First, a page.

Chaim Bloom Tasked With Guiding Red Sox Through Transitional Phase
The Red Sox named Rays Senior VP/Baseball Operations Chaim Bloom President of Baseball Operations, and he will "inherit a team in transition" after the Red Sox "missed the postseason for the first time" since '15, according to Peter Abraham of the BOSTON GLOBE. Red Sox Owner John Henry and Chair Tom Werner have said that they "want to slash payroll" approximately 15% to "get under MLB's luxury-tax threshold" of $208M. Reaching that goal "could require trading one or more high-salaried players." Bloom is "accustomed to succeeding with much tighter budgets," as the Rays had a payroll of approximately $68M this season. The Rays' analytics staff is "one of the largest in the game and Bloom is sure to make that a focal point of his regime." The Red Sox "believe Bloom can do for them" what former Rays exec Andrew Friedman has accomplished with the Dodgers as President of Baseball Operations. The Dodgers hired Friedman before the '15 season and they have "since led the majors in victories." Friedman also has "cut the team's payroll" by roughly 20% (BOSTON GLOBE, 10/26). Abraham in a separate piece wrote Bloom's job is to "add some ingenuity to the mix, to take the payroll from obscene to merely extravagant, and make the Red Sox a sustainable operation, not one with the dramatic peaks and valleys that have marked this decade" (BOSTON GLOBE, 10/27).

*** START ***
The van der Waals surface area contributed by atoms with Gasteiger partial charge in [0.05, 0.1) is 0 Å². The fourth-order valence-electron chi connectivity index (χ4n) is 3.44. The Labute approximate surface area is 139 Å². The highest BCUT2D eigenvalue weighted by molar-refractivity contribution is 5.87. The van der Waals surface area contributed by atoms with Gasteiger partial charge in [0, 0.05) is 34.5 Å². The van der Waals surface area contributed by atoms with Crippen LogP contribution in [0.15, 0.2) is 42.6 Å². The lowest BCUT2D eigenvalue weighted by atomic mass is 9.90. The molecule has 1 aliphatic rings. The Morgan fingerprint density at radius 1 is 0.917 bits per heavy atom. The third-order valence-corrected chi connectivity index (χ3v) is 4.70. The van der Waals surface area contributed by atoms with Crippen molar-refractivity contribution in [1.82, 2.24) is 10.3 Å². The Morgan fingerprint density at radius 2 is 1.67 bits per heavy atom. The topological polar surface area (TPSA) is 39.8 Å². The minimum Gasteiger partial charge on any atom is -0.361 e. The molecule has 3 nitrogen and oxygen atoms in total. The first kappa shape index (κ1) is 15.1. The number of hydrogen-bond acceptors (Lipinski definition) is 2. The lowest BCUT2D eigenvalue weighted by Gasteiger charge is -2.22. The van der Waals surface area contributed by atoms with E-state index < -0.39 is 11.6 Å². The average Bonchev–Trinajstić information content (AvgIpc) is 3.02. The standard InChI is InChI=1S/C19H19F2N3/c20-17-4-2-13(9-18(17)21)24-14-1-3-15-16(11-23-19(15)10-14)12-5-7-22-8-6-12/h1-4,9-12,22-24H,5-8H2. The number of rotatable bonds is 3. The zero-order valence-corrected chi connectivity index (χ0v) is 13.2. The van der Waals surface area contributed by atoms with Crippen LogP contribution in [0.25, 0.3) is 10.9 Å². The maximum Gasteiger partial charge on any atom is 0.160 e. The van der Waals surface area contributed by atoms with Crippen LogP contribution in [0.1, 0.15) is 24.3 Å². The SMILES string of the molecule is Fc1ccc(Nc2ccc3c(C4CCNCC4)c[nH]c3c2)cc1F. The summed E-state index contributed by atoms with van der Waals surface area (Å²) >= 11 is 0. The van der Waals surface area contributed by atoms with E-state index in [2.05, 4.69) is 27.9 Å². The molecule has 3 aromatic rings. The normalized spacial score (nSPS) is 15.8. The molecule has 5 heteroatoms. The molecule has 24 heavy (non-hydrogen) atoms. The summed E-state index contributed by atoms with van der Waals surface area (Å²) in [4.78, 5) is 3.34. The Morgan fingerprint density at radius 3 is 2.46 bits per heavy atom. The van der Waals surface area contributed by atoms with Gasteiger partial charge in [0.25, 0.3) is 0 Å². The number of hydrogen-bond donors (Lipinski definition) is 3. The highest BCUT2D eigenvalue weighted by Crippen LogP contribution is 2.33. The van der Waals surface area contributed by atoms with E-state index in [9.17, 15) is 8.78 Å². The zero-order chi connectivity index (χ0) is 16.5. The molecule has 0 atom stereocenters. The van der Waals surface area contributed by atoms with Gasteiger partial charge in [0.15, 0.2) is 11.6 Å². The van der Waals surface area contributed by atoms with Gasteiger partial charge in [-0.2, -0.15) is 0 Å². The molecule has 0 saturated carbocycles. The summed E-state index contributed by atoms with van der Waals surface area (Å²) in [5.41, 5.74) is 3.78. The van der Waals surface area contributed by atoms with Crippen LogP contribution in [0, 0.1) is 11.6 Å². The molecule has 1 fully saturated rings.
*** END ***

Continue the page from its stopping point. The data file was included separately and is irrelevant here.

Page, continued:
TOUGH DECISIONS LOOMING: ESPN.com wrote it is a "crucial offseason for the Red Sox, who need to decide what to do" about RF Mookie Betts, who will be a free agent after next season. They also need to decide on DH J.D. Martinez, who can opt out of his deal five days after the World Series, and "other players on expiring contracts" (ESPN.com, 10/25). In Massachusetts, Christopher Smith notes Bloom "likely must decide between keeping" Martinez or Betts (Springfield REPUBLICAN, 10/28). The GLOBE's Abraham wrote Bloom's experience with "putting emotion aside and trading foundational players because the time had come should serve him well" with the Red Sox (BOSTON GLOBE, 10/27). In Boston, Jason Mastrodonato wrote Bloom is "no stranger to dealing with tight conditions, having been a part of an organization that's traded stars" such as 3B Evan Longoria and P Chris Archer to "shed money while acquiring some talented players in return and keeping the Rays competitive throughout" (BOSTON HERALD, 10/26).
HARD TO SWALLOW: In Tampa, John Romano wrote the Rays' front office is the "envy of the league, and it was only a matter of time before Bloom was snatched up." But it "would have been a lot nicer if he had gotten a job with the Giants or Mets last year." Romano: "Just somewhere far, far away from the Rays and the American League East." Bloom "doesn't just know" the Rays' "secret sauce, he's added some of the ingredients over the years." Now he will "bring some of those cutting edge concepts to a team with a revolving door on its vault." Bloom is "not as polished or charismatic" as former Red Sox President of Baseball Operations Dave Dombrowski, but he is "utterly secure in his own skin" (TAMPA BAY TIMES, 10/26).